The situation is a bit different in Spain. While WTP for one subscription decreased by five EUR, WTP for all subscriptions increased by one EUR. 

What are the key purchasing criteria when choosing a streaming service provider?

Simply put: Price is the most important purchase criterion, followed by breadth of content available and the frequency of new content added to the platform.

More than four out of five respondents selected subscription price as most important, pushing up its significance by four percent this year. Consumers also showed more inclination toward ad-supported packages. Netflix and Disney+ are two of the streaming providers that have introduced these ad-supported plans. Cheaper than the regular ad-free tiers, these new plans enable people to catch the latest and best films and shows while paying less. 


Once again, this highlights the trend of increasing price sensitivity. Additionally, there’s been a rise in the importance of discounted family or couples' subscription plans by five percent. Almost two-fifths of respondents consider this when choosing a new service.

And while a wide variety of content is essential when selecting a streaming service, the frequency of new content is less important this year. This could potentially be due to the quantity of new content and players on the market. 

Forging ahead despite challenges

Streaming service providers will continue to contend with market saturation and increasing price sensitivity. But despite these challenges, the core task remains – how to keep customers engaged and prevent subscription churn. 

Offer customization appears to be the key to success. The streaming industry can be divided into three user segments: price-sensitive, price-value oriented, and value-oriented. Making up 43 percent of respondents, the price-value oriented user segment is the largest, followed by 38 percent price-sensitive and 19 percent value-oriented user segments. In today’s landscape, streaming service providers must find the balance between price and value when optimizing packages. They can target the price sensitive segment with flexible, low-priced packages. And for those that value content over price, providers can offer premium packages with extensive and frequently renewed content, and flexible streaming options.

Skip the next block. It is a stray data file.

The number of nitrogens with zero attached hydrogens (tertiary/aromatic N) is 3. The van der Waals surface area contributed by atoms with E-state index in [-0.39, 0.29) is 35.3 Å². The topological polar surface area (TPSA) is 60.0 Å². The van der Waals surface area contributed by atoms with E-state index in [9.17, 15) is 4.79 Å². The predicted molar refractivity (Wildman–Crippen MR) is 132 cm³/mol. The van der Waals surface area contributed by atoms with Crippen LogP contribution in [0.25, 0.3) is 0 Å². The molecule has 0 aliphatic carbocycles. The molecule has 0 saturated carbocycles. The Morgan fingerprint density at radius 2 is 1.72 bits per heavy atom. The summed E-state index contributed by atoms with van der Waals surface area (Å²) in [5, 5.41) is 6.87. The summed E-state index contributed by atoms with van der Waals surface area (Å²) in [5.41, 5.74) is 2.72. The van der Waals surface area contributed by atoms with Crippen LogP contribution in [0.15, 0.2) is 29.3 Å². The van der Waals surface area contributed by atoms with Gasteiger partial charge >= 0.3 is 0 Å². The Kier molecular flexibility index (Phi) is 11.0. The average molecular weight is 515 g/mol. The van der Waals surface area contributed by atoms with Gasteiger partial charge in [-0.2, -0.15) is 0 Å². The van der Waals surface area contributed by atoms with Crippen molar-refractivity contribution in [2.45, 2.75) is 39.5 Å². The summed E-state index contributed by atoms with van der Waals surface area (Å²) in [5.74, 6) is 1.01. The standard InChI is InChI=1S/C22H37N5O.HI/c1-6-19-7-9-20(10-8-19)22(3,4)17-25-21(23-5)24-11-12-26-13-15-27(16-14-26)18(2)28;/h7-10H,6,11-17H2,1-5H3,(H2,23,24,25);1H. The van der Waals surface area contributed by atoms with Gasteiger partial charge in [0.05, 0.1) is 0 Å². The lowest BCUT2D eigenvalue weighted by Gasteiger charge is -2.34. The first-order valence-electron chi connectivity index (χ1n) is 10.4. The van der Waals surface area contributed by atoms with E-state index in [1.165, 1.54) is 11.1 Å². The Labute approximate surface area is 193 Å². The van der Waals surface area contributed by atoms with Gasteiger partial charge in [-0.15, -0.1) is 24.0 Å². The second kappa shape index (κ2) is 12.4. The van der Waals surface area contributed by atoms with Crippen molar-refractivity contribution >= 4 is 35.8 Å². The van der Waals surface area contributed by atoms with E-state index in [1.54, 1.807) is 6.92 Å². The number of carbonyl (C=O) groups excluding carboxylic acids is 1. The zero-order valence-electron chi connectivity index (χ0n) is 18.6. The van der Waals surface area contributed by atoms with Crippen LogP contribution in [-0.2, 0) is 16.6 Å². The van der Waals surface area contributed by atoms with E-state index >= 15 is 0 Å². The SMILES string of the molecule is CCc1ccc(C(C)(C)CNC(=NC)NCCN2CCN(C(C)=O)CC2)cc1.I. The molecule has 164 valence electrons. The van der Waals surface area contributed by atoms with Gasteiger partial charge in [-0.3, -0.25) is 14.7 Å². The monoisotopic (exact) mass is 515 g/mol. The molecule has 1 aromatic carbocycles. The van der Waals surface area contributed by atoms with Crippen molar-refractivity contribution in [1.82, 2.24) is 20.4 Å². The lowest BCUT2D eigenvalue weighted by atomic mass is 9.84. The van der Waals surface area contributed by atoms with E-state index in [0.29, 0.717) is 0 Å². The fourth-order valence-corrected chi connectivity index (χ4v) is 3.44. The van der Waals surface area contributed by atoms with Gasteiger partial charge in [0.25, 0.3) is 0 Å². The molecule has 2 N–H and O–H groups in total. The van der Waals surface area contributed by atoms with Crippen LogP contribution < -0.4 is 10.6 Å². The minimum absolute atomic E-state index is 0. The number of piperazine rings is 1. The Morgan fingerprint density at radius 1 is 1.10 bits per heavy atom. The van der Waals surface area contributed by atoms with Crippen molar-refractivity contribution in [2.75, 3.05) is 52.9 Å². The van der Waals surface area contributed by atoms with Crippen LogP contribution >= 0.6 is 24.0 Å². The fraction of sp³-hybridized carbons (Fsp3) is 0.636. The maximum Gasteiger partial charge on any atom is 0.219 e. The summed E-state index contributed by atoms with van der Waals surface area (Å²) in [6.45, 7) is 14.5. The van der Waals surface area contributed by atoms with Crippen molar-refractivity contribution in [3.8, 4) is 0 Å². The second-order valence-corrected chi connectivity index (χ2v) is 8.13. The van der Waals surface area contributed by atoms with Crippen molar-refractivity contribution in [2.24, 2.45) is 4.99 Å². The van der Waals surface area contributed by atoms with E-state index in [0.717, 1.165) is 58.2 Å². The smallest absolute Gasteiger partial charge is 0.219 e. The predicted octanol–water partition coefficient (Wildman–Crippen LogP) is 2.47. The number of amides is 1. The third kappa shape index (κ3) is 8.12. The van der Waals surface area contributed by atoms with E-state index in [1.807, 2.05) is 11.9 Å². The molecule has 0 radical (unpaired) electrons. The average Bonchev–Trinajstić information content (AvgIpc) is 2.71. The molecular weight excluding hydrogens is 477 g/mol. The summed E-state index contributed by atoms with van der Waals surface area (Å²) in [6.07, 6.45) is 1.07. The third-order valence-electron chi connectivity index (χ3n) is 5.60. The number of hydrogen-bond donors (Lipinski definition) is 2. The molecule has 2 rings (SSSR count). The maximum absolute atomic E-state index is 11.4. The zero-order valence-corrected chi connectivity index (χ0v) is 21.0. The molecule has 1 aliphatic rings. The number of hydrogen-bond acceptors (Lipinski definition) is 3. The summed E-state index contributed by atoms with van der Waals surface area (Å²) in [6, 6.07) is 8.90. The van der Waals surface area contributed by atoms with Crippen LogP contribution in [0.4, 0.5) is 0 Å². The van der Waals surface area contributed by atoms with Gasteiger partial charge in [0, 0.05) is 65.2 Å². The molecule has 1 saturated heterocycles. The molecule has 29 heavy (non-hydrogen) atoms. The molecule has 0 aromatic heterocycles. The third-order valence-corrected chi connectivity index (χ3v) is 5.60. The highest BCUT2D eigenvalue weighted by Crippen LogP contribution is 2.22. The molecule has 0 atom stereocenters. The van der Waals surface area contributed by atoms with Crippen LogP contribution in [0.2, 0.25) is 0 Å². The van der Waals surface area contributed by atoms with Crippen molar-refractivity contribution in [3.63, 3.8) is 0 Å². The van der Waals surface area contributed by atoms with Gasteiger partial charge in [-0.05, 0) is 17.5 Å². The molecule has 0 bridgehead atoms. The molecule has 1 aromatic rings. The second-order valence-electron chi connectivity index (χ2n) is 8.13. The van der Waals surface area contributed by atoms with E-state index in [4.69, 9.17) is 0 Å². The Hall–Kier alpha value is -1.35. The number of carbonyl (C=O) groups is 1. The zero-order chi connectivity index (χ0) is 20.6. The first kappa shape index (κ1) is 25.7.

While existing players do have some room for price increases in some countries, it’s crucial to provide quality content to match the price hike. For new streaming companies, the volatile market situation makes it imperative to have differentiated offers for different customer segments. .

The bottom line is players must do everything they can to retain existing subscribers by building on a strategic retention management system. If streaming service providers have only limited room to grow prices and are facing an increased churn risk, they need to focus on their existing customer base. Identify those most likely to leave and invest in ways to keep them engaged. Rather than working to constantly procure new clients and increase customer acquisition costs, it’s more beneficial to emphasize on increasing customer lifetime value.

At Simon-Kucher, our MyBase platform has been helping businesses successfully manage and expand their customer base. From helping recognize clients most likely to leave to rewarding loyal customers with sensible upgrades, MyBase maximizes the potential of your customer base.

If you’re looking for some expert support to help navigate this challenging time, reach out to us today.